Journal Article - The Royal Society

Royal Society Biographical Memoir - Calestous Juma

    Author:
  • Norman G. Clark
| June 2021

Calestous Juma: 9 June 1053 - 15 December 2017

Calestous Juma was a highly respected and beloved member of the Harvard Kennedy School/Belfer Center community from 1999 to his passing in 2017. This biographical memoir by Norman G. Clark was written for The Royal Society, of which Calestous was an elected fellow.

Until his untimely death in December 2017 Professor Calestous Juma was an internationally- recognized authority and leader in the application of science, engineering and innovation to sustainable development in developing and developed countries. His continuing original work focused on analysing the co-evolution of technological innovation and institutional change in socio-economic systems. He ran programmes that advanced science, technology and innovation policy research, especially biotechnology, provided high-level science and technology advice and promoted the conservation of biological diversity. Juma was a Kenyan national and US permanent resident.

Introduction

The story of Calestous Juma is a truly remarkable one. He was born and raised in the relative poverty of rural western Kenya near Lake Victoria with few of the advantages open to most. However, with the inspiration of his parents and the support of an increasing number of mentors, he broadened his horizons, explored educational possibilities and, through sheer hard work and an enquiring mind, rose to become one of Africa’s leading authorities on the use of technology in developing countries. He did not follow the normal path of academic progress— primary and secondary school, university, graduate school, post-doc training and specialist single-discipline research/publication. Indeed, for long periods in his early youth he seems not to have thought in such terms, instead realizing through his education and experiences that the world is a truly interesting place where there is so much to learn and so little time to understand and consolidate this learning.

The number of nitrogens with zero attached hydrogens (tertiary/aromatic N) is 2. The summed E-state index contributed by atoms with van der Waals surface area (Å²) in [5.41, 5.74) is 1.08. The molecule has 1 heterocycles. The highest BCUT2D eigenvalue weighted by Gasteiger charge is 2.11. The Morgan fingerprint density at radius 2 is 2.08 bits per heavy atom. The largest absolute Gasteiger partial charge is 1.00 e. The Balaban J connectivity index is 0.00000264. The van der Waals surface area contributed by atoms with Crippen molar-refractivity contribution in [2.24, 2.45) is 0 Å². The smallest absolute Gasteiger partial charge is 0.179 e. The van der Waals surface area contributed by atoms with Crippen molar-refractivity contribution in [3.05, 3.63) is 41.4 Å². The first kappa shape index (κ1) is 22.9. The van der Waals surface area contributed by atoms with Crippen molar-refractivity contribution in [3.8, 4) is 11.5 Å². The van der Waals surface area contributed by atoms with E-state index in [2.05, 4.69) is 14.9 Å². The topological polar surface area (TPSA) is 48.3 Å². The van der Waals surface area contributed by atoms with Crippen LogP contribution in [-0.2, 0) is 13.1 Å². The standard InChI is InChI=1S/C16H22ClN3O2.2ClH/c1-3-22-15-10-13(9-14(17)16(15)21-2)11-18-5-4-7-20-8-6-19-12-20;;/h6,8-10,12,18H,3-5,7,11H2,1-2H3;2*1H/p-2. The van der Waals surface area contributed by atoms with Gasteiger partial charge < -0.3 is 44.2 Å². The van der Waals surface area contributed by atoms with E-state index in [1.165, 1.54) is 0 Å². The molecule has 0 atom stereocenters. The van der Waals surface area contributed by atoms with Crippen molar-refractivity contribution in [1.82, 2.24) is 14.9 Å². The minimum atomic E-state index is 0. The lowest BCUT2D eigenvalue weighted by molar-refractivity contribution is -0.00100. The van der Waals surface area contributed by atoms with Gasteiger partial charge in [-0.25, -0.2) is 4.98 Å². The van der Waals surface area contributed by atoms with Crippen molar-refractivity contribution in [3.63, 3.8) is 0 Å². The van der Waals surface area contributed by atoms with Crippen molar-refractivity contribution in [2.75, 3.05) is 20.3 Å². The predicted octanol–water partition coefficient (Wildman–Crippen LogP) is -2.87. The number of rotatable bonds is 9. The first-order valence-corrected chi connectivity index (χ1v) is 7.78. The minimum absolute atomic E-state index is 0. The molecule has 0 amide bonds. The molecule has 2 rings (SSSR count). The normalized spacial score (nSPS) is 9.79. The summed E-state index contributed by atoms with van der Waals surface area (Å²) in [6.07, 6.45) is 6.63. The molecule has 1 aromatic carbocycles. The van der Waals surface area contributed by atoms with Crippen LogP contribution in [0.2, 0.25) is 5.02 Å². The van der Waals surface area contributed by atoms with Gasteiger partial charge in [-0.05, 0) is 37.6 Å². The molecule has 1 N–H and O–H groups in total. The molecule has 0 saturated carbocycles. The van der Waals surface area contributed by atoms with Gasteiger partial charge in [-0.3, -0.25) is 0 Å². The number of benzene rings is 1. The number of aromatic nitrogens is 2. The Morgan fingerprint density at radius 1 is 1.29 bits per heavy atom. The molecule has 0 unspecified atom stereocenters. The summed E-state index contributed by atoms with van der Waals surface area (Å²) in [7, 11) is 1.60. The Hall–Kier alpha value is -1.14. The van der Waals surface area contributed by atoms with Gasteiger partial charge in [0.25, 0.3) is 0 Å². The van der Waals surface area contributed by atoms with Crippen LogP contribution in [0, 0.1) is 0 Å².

Perhaps for this reason he never became narrowly focused on the conventional channels of academia, but rather set out almost on his own to understand how things functioned, where they failed to do so and how this could be remedied. Formal education was an essential key to all this, but he came to realize that it could not be fitted neatly into boxes. Rather, it should also be sought in terms of practical relationships and how these can be used to improve the human condition. It was from here that he embarked on a career as a school teacher and journalist. This later morphed into more formal academic work, influenced especially by his graduate studies at the University of Sussex in the UK. The Science Policy Research Unit (SPRU) had been established by Christopher Freeman and Asa Briggs in the 1960s with a cognate philosophy, and Juma’s arrival there proved seminal. From then on, his work took on an evolutionary flavour focusing on how best science and technology education and practice could be used for the betterment of all.

For more information on this publication: Belfer Communications Office
For Academic Citation: G. Clark, Norman. Royal Society Biographical Memoir - Calestous Juma.” , (June 2021) .

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